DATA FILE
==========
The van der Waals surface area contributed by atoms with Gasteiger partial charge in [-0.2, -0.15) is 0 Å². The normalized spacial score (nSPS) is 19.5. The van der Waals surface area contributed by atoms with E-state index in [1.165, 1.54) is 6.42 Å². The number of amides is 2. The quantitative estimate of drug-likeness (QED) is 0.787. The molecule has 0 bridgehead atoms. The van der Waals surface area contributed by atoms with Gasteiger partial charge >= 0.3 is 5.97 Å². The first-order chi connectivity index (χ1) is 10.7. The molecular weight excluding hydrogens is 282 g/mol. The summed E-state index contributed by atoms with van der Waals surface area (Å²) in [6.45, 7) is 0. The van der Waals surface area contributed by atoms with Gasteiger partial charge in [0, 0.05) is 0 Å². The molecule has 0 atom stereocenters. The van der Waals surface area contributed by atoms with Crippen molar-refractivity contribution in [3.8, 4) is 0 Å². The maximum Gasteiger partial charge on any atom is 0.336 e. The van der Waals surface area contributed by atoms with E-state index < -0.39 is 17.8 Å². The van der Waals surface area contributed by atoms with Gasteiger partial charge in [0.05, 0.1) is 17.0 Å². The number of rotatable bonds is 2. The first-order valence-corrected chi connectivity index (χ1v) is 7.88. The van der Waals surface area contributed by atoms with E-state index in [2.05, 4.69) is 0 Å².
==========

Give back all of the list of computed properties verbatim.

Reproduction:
The van der Waals surface area contributed by atoms with Gasteiger partial charge in [-0.2, -0.15) is 0 Å². The normalized spacial score (nSPS) is 19.5. The van der Waals surface area contributed by atoms with E-state index in [1.165, 1.54) is 6.42 Å². The number of amides is 2. The quantitative estimate of drug-likeness (QED) is 0.787. The molecule has 0 bridgehead atoms. The van der Waals surface area contributed by atoms with Gasteiger partial charge >= 0.3 is 5.97 Å². The first-order chi connectivity index (χ1) is 10.7. The molecular weight excluding hydrogens is 282 g/mol. The summed E-state index contributed by atoms with van der Waals surface area (Å²) in [6.45, 7) is 0. The van der Waals surface area contributed by atoms with Gasteiger partial charge in [0, 0.05) is 0 Å². The molecule has 0 atom stereocenters. The van der Waals surface area contributed by atoms with Crippen molar-refractivity contribution in [3.8, 4) is 0 Å². The maximum Gasteiger partial charge on any atom is 0.336 e. The van der Waals surface area contributed by atoms with E-state index < -0.39 is 17.8 Å². The van der Waals surface area contributed by atoms with Gasteiger partial charge in [0.05, 0.1) is 17.0 Å². The number of rotatable bonds is 2. The first-order valence-corrected chi connectivity index (χ1v) is 7.88. The van der Waals surface area contributed by atoms with E-state index in [2.05, 4.69) is 0 Å².